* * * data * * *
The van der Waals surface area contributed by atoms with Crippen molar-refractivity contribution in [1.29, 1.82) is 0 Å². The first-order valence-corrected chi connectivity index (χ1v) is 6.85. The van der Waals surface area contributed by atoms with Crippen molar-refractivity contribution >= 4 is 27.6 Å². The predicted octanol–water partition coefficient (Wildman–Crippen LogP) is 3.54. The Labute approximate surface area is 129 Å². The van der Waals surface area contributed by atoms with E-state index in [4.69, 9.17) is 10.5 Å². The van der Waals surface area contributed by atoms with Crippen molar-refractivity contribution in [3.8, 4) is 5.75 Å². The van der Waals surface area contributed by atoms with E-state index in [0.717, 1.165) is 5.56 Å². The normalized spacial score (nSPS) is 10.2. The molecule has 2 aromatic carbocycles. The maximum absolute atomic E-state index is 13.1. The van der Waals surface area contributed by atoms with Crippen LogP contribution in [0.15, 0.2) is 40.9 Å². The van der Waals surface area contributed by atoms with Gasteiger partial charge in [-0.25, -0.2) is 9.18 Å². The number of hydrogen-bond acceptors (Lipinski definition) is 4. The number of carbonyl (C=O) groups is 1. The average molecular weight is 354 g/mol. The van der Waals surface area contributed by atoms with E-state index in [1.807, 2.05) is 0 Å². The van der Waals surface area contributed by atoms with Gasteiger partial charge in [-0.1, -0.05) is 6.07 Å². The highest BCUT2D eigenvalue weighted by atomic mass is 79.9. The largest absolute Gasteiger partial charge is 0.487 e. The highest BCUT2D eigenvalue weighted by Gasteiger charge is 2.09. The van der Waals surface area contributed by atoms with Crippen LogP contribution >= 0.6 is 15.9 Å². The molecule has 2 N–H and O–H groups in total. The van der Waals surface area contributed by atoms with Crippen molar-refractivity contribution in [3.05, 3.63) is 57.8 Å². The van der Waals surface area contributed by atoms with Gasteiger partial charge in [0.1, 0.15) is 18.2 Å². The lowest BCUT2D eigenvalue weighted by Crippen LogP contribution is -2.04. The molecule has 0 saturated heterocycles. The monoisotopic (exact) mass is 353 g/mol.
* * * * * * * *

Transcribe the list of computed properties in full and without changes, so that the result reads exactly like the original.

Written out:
The van der Waals surface area contributed by atoms with Crippen molar-refractivity contribution in [1.29, 1.82) is 0 Å². The first-order valence-corrected chi connectivity index (χ1v) is 6.85. The van der Waals surface area contributed by atoms with Crippen molar-refractivity contribution >= 4 is 27.6 Å². The predicted octanol–water partition coefficient (Wildman–Crippen LogP) is 3.54. The Labute approximate surface area is 129 Å². The van der Waals surface area contributed by atoms with E-state index in [4.69, 9.17) is 10.5 Å². The van der Waals surface area contributed by atoms with Crippen molar-refractivity contribution in [3.8, 4) is 5.75 Å². The van der Waals surface area contributed by atoms with E-state index in [0.717, 1.165) is 5.56 Å². The normalized spacial score (nSPS) is 10.2. The molecule has 2 aromatic carbocycles. The maximum absolute atomic E-state index is 13.1. The van der Waals surface area contributed by atoms with Crippen LogP contribution in [0.15, 0.2) is 40.9 Å². The van der Waals surface area contributed by atoms with Gasteiger partial charge in [-0.25, -0.2) is 9.18 Å². The number of hydrogen-bond acceptors (Lipinski definition) is 4. The number of carbonyl (C=O) groups is 1. The average molecular weight is 354 g/mol. The van der Waals surface area contributed by atoms with E-state index in [1.807, 2.05) is 0 Å². The van der Waals surface area contributed by atoms with Gasteiger partial charge in [-0.1, -0.05) is 6.07 Å². The highest BCUT2D eigenvalue weighted by atomic mass is 79.9. The largest absolute Gasteiger partial charge is 0.487 e. The highest BCUT2D eigenvalue weighted by Gasteiger charge is 2.09. The van der Waals surface area contributed by atoms with Crippen LogP contribution >= 0.6 is 15.9 Å². The molecule has 2 N–H and O–H groups in total. The van der Waals surface area contributed by atoms with Crippen molar-refractivity contribution in [3.05, 3.63) is 57.8 Å². The van der Waals surface area contributed by atoms with Gasteiger partial charge in [0.1, 0.15) is 18.2 Å². The lowest BCUT2D eigenvalue weighted by Crippen LogP contribution is -2.04. The molecule has 0 saturated heterocycles. The monoisotopic (exact) mass is 353 g/mol.